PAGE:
The Tragic Virginia Earthquake

Tara Randall

A Bomb in the White House?

“I thought a bomb had gone off in the White House, and as my fellow co-workers scrambled around the room to find shelter, my second thought was, could this be an earthquake?” Erika Freihage-Randall, my mother, was attending a business meeting in Washington D.C., near her childhood home in the greater D.C. area. On August 23, 2011, Erika and her colleagues were discussing university curriculum as the ground shook with a rumbling force. With a magnitude of 5.8, the Virginia earthquake struck 37 miles northwest of Richmond, Virginia's capital. The quake could be felt as far south as Atlanta, GA; as far west as Illinois, as far north as Quebec City, Quebec, Canada; and as far east as New Brunswick. This earthquake occurred along the ancient Spotsylvania fault.

Erika had lived in Southern California for 13 years and had never experienced a major earthquake. She had moved to So Cal in 1998, and the major Northridge quake was in 1994. At 1:51pm, Erika was sitting in one of the meeting rooms on the first floor at the historic Churchiil Hotel, just one and half blocks from the White House. When the earthquake hit, Erika’s colleagues all assumed the shaking was a bomb the terrorist had set off in the White House, given that this was nearly 10 years after the attacks on September 11, 2001.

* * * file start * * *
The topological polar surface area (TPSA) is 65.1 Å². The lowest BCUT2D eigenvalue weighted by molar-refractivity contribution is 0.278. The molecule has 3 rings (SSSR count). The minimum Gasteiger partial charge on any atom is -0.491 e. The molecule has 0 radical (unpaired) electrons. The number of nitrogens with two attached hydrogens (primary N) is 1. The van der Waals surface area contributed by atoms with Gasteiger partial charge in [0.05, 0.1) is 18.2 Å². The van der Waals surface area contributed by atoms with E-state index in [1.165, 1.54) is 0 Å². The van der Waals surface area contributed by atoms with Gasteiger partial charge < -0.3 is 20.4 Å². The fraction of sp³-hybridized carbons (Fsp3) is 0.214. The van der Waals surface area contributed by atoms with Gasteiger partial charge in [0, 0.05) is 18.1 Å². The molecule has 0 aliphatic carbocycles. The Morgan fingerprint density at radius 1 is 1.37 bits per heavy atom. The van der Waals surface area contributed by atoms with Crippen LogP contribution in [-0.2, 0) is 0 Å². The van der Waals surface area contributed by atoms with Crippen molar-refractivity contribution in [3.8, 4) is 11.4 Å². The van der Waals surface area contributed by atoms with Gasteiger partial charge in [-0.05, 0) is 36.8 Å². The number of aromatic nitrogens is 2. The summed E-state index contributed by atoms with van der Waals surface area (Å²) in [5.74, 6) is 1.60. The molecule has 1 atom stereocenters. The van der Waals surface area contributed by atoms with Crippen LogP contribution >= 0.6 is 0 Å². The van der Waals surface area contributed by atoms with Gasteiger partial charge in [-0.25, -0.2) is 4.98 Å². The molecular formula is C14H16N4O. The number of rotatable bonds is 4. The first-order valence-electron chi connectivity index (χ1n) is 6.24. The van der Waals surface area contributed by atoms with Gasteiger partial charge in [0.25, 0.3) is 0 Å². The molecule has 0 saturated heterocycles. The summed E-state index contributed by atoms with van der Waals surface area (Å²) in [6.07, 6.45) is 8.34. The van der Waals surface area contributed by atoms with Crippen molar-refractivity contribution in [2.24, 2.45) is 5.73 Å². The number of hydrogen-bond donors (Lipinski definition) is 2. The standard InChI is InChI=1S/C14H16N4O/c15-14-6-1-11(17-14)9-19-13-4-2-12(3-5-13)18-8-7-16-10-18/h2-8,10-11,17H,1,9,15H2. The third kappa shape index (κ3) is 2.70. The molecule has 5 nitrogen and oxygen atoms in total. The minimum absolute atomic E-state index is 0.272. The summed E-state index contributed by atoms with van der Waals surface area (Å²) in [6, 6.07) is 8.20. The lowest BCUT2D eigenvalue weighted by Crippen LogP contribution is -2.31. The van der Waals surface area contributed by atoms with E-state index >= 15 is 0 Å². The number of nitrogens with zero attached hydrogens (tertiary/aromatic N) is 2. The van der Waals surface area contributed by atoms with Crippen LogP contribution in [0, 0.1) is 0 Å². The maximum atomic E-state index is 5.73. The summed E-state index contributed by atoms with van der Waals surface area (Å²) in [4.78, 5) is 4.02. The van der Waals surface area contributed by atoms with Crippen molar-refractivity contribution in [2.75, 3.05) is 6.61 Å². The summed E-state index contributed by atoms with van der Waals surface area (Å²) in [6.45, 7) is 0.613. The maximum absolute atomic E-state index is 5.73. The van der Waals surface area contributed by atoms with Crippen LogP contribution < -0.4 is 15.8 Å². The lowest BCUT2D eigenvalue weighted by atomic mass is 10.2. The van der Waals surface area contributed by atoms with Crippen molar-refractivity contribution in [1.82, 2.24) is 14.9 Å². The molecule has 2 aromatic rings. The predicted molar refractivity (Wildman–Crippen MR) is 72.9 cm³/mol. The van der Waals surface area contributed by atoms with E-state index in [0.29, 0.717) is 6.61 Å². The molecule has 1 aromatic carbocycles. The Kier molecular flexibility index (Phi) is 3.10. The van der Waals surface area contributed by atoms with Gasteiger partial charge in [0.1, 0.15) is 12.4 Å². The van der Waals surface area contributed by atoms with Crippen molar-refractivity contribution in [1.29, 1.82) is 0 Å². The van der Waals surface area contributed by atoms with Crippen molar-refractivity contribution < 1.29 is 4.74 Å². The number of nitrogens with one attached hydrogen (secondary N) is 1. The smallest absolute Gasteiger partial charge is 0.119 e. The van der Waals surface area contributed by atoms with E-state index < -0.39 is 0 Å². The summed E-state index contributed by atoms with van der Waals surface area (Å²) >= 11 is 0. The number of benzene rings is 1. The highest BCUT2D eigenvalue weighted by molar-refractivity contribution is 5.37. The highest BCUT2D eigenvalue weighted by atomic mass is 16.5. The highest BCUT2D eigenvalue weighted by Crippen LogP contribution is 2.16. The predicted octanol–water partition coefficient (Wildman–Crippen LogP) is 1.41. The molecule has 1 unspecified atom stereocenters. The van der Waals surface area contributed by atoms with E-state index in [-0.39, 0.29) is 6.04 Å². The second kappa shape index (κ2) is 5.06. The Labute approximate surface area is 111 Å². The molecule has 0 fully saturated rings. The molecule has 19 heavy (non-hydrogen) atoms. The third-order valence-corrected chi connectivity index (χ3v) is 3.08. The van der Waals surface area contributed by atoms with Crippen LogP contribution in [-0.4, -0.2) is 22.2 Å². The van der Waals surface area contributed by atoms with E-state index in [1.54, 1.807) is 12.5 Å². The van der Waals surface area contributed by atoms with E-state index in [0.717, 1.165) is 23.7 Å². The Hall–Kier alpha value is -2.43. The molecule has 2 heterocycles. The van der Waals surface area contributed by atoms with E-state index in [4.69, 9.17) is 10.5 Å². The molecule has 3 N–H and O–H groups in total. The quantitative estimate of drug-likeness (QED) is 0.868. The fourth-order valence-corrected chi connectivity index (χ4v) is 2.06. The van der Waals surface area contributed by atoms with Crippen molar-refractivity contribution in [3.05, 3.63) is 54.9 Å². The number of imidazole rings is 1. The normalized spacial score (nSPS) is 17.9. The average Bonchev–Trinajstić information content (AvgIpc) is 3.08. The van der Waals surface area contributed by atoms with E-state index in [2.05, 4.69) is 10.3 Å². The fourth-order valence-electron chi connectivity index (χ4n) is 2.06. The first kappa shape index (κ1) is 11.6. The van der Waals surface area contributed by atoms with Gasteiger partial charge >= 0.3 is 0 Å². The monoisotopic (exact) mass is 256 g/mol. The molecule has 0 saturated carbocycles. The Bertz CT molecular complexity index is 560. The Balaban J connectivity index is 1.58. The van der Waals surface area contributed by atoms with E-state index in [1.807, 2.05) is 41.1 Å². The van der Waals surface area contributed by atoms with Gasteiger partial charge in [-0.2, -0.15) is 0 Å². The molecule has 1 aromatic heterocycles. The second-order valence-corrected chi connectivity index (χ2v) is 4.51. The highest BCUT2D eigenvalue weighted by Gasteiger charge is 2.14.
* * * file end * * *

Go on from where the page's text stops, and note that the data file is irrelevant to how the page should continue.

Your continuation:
Once everyone figured out that it was an earthquake and not terrorism, they headed for the protection of the tables to prevent anyone from getting hurt. Shortly after, some staff from the hotel came and told them to evacuate the building, given that it was built in 1906, because they thought it may start to collapse. In the end, there was no damage done to the hotel, but when Erika did head out onto the streets, she could see that shops and other buildings had been greatly damaged. In fact, the damage spread as far north as New Jersey. The Washington Monument was heavily damaged with more than 150 cracks in its tall structure. It had to be closed to tourists. The Monument wasn’t officially reopened until May 2014; it took 32 months for the tower to be fixed. In addition, Union Station and the National Cathedral had taken quite a beating during the earthquake.

After the quake, Erika felt relieved that she was able to evacuate the building safely. During the earthquake, she felt surprised that she was experiencing her biggest earthquake in DC rather than in So Cal, especially since DC is a very uncommon place for earthquakes to occur. Since this area is very uncommon for earthquakes, it was the largest recorded earthquake that was east of the Rockies in the last 114 years.

After experiencing a rather large earthquake, Erika suggests that you stay calm and find cover under a sturdy piece of furniture during an earthquake. Also, always be prepared for an earthquake by keeping an emergency supply kit that is updated in your house. Always be ready for an earthquake whenever it will occur!